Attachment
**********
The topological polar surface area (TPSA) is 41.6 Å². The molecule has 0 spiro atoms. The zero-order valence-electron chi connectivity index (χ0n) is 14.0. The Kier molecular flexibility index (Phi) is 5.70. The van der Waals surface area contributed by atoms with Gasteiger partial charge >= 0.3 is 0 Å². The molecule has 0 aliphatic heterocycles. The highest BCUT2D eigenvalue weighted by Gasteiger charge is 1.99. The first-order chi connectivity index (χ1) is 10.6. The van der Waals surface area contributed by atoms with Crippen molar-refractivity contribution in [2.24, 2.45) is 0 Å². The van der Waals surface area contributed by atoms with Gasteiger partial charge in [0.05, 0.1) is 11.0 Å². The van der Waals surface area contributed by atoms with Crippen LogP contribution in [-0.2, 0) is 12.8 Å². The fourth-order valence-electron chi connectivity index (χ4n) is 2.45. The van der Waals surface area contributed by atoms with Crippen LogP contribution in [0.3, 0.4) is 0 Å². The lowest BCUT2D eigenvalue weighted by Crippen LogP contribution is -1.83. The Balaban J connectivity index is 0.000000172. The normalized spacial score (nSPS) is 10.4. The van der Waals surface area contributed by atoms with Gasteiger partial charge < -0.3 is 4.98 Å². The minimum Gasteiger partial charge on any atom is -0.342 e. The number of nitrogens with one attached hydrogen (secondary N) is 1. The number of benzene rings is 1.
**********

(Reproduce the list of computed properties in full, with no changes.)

The topological polar surface area (TPSA) is 41.6 Å². The molecule has 0 spiro atoms. The zero-order valence-electron chi connectivity index (χ0n) is 14.0. The Kier molecular flexibility index (Phi) is 5.70. The van der Waals surface area contributed by atoms with Gasteiger partial charge >= 0.3 is 0 Å². The molecule has 0 aliphatic heterocycles. The highest BCUT2D eigenvalue weighted by Gasteiger charge is 1.99. The first-order chi connectivity index (χ1) is 10.6. The van der Waals surface area contributed by atoms with Crippen molar-refractivity contribution in [2.24, 2.45) is 0 Å². The van der Waals surface area contributed by atoms with Gasteiger partial charge in [0.05, 0.1) is 11.0 Å². The van der Waals surface area contributed by atoms with Crippen LogP contribution in [-0.2, 0) is 12.8 Å². The fourth-order valence-electron chi connectivity index (χ4n) is 2.45. The van der Waals surface area contributed by atoms with Crippen LogP contribution in [0.3, 0.4) is 0 Å². The lowest BCUT2D eigenvalue weighted by Crippen LogP contribution is -1.83. The Balaban J connectivity index is 0.000000172. The normalized spacial score (nSPS) is 10.4. The van der Waals surface area contributed by atoms with Gasteiger partial charge < -0.3 is 4.98 Å². The minimum Gasteiger partial charge on any atom is -0.342 e. The number of nitrogens with one attached hydrogen (secondary N) is 1. The number of benzene rings is 1.